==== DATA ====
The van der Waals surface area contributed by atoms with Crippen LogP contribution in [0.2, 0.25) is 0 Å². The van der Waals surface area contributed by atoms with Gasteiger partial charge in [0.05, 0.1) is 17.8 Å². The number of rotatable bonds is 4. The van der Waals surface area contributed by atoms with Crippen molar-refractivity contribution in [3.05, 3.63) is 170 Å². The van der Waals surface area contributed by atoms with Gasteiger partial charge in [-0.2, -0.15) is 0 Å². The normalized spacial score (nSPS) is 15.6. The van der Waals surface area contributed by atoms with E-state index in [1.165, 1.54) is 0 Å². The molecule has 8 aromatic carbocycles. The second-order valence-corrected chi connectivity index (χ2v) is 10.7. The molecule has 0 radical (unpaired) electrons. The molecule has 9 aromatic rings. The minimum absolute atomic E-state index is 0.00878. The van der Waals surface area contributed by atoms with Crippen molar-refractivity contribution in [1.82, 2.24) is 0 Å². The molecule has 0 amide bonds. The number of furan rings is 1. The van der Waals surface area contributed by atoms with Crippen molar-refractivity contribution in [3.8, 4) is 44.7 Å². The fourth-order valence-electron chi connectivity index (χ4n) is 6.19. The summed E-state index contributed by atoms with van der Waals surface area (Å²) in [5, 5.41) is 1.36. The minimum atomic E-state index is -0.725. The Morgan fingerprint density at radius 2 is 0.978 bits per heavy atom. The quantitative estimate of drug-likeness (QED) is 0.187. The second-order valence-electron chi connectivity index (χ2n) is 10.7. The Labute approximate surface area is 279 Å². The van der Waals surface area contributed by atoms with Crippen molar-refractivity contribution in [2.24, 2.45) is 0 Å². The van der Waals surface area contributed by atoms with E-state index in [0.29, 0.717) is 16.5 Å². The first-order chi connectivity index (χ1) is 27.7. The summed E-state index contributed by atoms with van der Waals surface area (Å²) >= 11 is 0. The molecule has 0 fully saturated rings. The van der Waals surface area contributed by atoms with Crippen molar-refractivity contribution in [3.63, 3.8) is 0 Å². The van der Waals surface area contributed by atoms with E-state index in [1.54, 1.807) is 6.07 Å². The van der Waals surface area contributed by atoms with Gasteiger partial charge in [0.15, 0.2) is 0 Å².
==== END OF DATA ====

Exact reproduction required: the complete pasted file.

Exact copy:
The van der Waals surface area contributed by atoms with Crippen LogP contribution in [0.2, 0.25) is 0 Å². The van der Waals surface area contributed by atoms with Gasteiger partial charge in [0.05, 0.1) is 17.8 Å². The number of rotatable bonds is 4. The van der Waals surface area contributed by atoms with Crippen molar-refractivity contribution in [3.05, 3.63) is 170 Å². The van der Waals surface area contributed by atoms with Gasteiger partial charge in [-0.2, -0.15) is 0 Å². The normalized spacial score (nSPS) is 15.6. The van der Waals surface area contributed by atoms with E-state index in [1.165, 1.54) is 0 Å². The molecule has 8 aromatic carbocycles. The second-order valence-corrected chi connectivity index (χ2v) is 10.7. The molecule has 0 radical (unpaired) electrons. The molecule has 9 aromatic rings. The minimum absolute atomic E-state index is 0.00878. The van der Waals surface area contributed by atoms with Crippen molar-refractivity contribution in [1.82, 2.24) is 0 Å². The molecule has 0 amide bonds. The number of furan rings is 1. The van der Waals surface area contributed by atoms with Crippen molar-refractivity contribution in [3.8, 4) is 44.7 Å². The fourth-order valence-electron chi connectivity index (χ4n) is 6.19. The summed E-state index contributed by atoms with van der Waals surface area (Å²) in [5, 5.41) is 1.36. The minimum atomic E-state index is -0.725. The Morgan fingerprint density at radius 2 is 0.978 bits per heavy atom. The quantitative estimate of drug-likeness (QED) is 0.187. The second-order valence-electron chi connectivity index (χ2n) is 10.7. The Labute approximate surface area is 279 Å². The van der Waals surface area contributed by atoms with Crippen molar-refractivity contribution in [2.24, 2.45) is 0 Å². The van der Waals surface area contributed by atoms with E-state index in [0.29, 0.717) is 16.5 Å². The first-order chi connectivity index (χ1) is 27.7. The summed E-state index contributed by atoms with van der Waals surface area (Å²) >= 11 is 0. The molecule has 0 fully saturated rings. The van der Waals surface area contributed by atoms with Crippen molar-refractivity contribution in [3.63, 3.8) is 0 Å². The van der Waals surface area contributed by atoms with E-state index in [1.54, 1.807) is 6.07 Å². The van der Waals surface area contributed by atoms with Gasteiger partial charge in [0.15, 0.2) is 0 Å².